There are many types and levels of brain injury. There are also levels of traumatic brain injury (TBI), from mild to moderate to severe. A person experiencing a mild brain injury may experience no loss of consciousness to a very brief loss of consciousness, such as in a concussion.
Concussions are typically caused by a direct blow to the head, violent shaking of the head, a whiplash-type injury or a gunshot wound. While most people think a concussion is not particularly serious, in fact, some effects of a concussion can cause impairments that last a lifetime.
CAT scans may not always show a concussion, and brain bleeding or swelling can be present when a concussion occurs. Should a blood clot in the brain result from the concussion, it can cause death. Concussions may take weeks, months or years to fully heal.
Moderate brain injuries are generally the result of a nonpenetrating blow to the head or violent shaking of the head. Some people will come through a moderate brain injury with few lasting effects, while others will suffer lifelong impairments.
Those who suffer a moderate brain injury will lose consciousness — from a few minutes to several hours — and may experience confusion for days or weeks. Impairments, whether physical, cognitive or behavioral, may last for a few months or may be considered permanent.
A direct head blow can result in a contusion, which is a bruise to the brain with bleeding. Large contusions could require surgical removal. The term “coup-contrecoup” describes an injury that includes a contusion at the impact site as well as at the opposite side of the brain.
This type of brain injury occurs when the force of the impact slams the brain into the opposite side of the skull. A diffuse axonal traumatic brain injury occurs when there is a strong rotation of the head. Shaken baby syndrome generally results in diffuse axonal brain injuries and causes extensive tearing of the brain’s nerve tissues, disrupting communication and chemical processes. This type of injury to the brain can cause temporary or permanent brain damage, coma or death.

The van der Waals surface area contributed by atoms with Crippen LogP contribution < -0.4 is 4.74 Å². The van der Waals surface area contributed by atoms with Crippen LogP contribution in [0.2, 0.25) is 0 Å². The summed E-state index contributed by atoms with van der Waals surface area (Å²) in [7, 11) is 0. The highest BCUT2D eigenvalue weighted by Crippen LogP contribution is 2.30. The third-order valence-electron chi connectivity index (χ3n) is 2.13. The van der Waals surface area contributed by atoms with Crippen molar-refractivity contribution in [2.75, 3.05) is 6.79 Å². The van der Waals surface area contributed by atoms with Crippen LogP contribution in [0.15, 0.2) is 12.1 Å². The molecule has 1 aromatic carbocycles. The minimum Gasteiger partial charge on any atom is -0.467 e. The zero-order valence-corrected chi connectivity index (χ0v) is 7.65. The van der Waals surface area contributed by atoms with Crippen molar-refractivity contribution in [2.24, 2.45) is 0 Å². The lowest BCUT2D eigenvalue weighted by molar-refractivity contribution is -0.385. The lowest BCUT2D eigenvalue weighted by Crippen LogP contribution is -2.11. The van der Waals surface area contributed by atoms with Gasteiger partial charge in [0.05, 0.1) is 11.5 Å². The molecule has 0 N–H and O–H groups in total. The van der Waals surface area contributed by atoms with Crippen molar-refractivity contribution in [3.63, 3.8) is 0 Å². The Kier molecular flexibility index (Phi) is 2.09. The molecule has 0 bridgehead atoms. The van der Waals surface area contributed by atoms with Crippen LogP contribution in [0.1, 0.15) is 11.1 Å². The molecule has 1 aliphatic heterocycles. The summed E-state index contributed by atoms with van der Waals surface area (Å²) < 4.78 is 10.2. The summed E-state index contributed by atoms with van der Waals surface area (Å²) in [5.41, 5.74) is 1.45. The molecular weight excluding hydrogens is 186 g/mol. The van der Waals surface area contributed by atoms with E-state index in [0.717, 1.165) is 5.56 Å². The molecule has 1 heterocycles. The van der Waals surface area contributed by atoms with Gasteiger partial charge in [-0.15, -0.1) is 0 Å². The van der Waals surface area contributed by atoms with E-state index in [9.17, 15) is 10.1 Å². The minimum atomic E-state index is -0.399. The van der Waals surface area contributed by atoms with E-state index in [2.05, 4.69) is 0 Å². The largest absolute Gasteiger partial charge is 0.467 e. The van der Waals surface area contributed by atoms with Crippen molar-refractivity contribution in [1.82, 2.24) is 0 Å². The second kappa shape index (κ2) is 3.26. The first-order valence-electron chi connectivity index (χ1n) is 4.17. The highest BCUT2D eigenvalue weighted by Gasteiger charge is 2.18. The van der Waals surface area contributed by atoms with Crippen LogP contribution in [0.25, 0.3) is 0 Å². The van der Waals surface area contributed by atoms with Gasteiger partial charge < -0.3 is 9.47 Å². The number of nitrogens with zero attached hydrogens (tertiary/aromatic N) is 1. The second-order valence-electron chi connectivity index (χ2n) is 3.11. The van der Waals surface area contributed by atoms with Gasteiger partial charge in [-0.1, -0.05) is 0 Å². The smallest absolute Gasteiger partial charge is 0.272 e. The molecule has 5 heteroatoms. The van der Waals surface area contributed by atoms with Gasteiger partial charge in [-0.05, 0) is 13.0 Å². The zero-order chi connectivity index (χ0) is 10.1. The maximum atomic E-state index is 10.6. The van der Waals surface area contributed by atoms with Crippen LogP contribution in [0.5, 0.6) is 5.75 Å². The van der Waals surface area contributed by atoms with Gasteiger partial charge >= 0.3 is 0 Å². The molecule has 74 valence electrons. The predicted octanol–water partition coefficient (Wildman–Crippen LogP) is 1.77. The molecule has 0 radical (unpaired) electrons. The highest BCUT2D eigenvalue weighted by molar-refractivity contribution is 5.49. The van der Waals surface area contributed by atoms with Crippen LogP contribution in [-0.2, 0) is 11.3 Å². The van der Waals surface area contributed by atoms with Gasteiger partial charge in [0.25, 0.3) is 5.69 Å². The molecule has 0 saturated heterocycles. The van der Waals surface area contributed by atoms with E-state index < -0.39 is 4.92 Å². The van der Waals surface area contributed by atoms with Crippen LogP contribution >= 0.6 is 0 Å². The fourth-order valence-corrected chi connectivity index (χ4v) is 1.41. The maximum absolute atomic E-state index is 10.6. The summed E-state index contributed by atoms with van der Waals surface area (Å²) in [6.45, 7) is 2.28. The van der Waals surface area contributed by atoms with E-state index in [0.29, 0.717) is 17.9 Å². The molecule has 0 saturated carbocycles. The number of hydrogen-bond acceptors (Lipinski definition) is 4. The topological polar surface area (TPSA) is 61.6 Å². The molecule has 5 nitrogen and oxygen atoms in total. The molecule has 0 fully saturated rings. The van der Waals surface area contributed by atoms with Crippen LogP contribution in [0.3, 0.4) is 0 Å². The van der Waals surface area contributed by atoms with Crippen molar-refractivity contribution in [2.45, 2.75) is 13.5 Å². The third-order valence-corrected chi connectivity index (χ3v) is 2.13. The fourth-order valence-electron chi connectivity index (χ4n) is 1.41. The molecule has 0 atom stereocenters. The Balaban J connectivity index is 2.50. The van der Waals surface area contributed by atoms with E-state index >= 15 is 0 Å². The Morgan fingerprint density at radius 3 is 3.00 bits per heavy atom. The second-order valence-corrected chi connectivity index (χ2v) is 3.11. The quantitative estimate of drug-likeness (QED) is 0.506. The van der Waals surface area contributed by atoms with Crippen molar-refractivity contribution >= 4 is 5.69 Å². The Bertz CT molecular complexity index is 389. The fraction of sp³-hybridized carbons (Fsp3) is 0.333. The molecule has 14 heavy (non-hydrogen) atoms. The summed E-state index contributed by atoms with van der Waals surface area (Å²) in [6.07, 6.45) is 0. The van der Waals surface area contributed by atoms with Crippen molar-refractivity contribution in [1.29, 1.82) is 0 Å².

Severe brain injuries are usually the result of a crushing blow or a penetrating wound to the head, which rips, crushes or shears the brain tissues such as from a bullet, knife or another sharp object. There may be an open head wound and a closed head wound in a severe brain injury.
Those with a severe traumatic brain injury will usually require extensive hospitalization and rehabilitation and will suffer many changes that affect their language, their emotions, their sensations and their ability to think and learn.
Acquired brain injuries are those caused by a degenerative disease, a near-drowning, a stroke, tumor, toxin, hypoxia or anoxia — any illness or condition that is not the result of an external force. Anoxia occurs when the brain receives no oxygen, while hypoxia occurs when the brain receives some — but not enough — oxygen.
The effects of a brain injury will depend on the type of brain injury as well as the severity, however, according to The Brain Injury Association, the effects below are the most common: